Getting a correct diagnosis is so important because it ultimately determines your treatment plan. Make sure you spend time on your mental health and do get a correct diagnosis, even though it can be incredibly difficult to do and is easier said than done. Get a second opinion. See multiple doctors if you feel like you need to. Do your own research. Make sure you know what you’re up against because once you know what you’re fighting, you can adjust your strategies accordingly and ultimately win the battle.

Now that doesn’t mean that the war is over unfortunately, especially when it comes to something like mental illness. The war might never be over, but you will get better at fighting it and the fight will become easier every single day.

So keep that chin up, soldier; you’ve got this.

Editor’s note: This story has been published with permission from the author’s mother.

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Unsplash photo via Joshua Earle

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How I've Learned to 'Weather the Storm' of Mental Illness

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It’s interesting. Nine years later and I can still have those days.

Everything can be perfect. I’m fulfilled. Mentally, spiritually and physically. All my needs are met. Trust is given. Promises exchanged. There is nothing warranting concern. And with a steadfast progression, nothing will change.

But then… it unravels.

Usually, I can pinpoint the moment and prevent the fallout. Experience has given me the tools to prevent the chaos. But depression, anxiety and the ever fickle bipolar disorder, somehow, without rhyme or reason, can get to me.

Sometimes, sometimes. Sometimes a person can’t prevent the spiral. It overtakes. It claims me. It grabs hold and refuses to let go. I cannot reason with it. I can’t prove it wrong. I tend to think of it as an uncontrollable and awesomely powerful storm. Thunder echoes. Rain pounds. Lightning strikes. Hurricanes form, tsunamis crash, quakes split the ground — the entirety devastating everything it touches.

This always proves to be an apt metaphor to me.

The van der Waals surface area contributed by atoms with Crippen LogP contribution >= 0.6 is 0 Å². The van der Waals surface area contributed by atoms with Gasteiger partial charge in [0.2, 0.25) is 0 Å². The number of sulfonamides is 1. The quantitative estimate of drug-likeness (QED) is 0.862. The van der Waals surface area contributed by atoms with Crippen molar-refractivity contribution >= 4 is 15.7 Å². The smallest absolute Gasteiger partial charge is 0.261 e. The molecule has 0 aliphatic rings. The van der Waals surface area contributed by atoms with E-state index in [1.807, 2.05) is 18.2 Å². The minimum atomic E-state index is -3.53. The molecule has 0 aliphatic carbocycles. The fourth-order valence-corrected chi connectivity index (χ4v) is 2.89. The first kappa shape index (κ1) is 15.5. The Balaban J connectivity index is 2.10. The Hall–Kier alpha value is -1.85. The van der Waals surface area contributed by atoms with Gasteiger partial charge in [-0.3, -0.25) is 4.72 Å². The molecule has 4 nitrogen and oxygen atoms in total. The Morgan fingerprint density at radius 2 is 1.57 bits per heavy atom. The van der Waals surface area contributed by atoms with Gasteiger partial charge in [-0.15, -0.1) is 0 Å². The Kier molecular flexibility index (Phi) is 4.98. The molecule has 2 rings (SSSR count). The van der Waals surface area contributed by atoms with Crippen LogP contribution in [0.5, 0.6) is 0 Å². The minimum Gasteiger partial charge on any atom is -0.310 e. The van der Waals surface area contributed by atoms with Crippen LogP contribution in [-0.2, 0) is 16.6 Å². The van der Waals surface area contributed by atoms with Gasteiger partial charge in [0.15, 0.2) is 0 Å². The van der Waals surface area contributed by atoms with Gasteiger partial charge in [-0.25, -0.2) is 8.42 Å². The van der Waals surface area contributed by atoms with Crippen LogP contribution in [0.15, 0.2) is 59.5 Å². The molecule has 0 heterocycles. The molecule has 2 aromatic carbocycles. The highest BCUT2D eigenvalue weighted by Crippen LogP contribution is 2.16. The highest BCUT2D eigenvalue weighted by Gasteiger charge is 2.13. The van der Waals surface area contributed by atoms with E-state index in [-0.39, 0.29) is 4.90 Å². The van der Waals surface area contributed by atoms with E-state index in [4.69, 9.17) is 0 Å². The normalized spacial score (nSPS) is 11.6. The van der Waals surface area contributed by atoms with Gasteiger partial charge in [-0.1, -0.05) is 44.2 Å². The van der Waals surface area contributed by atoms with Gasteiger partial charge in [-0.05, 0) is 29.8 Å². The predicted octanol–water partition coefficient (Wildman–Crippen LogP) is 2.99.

Really, this is what can happen. My mind can be torn asunder by an uncontrollable force, and while preventative measures can be taken, there can be the occasional exclusion.

When this happens, when the proverbial storm collides with my sensibilities, for me there is only one recourse.

To ride it out.

While I do, I pray the damage is not too catastrophic. That nothing is beyond being fixed.

I have seen many storms. From mild gusts to vengeful squalls, I have weathered them all. I have lost my footing. I’ve been lost at sea. But every time, a certainty arises. As it always has. As it always will.

The storm ends. The sun comes out. And I can see the world as more — much more — than gray skies and despair. The world is mostly beautiful, even if I can’t always see it. And rest assured, I will see it in that light again.

For those like me, please remember to hold your resolve.

Predict. Procure. Prevent. Prepare.

And when all else fails…

Weather the storm.

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Thinkstock photo via thanaphiphat.

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When Bipolar Disorder Keeps You Unemployed

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I was browsing my Facebook “on this day” app and it said I left my job one year ago today. I was at that job for two years before my mental health took a turn for the worse. Seeing “one year ago” made me realize how quickly time passed when I was taking care of myself.

The issue with bipolar disorder is that sometimes there’s little distinction between reality and the drama your own brain creates. While my employer was not kind and everyone was aware of this, my illness took it a step further.

Anytime I had a bad day at work, it was the end of the world for me. I would come home from work feeling emotionally drained, mistreated and underpaid. While all these things were actually happening, my brain couldn’t turn off at night. I would spend hours going over what my boss said to me about my performance or what they thought of a project I worked on. Any amount of criticism sent me into those dark thoughts of, “Why do I even try anymore? I should give up.”

Many of my coworkers despised my boss, which only made my delusions worse. I couldn’t help but feel everything so intensely, so while my co-workers rolled their eyes at our boss’s comments, I was taking into consideration what steps I could take to end the pain she caused. I can’t get over being mistreated, especially when my brain forces me into making it worse than it needs to be.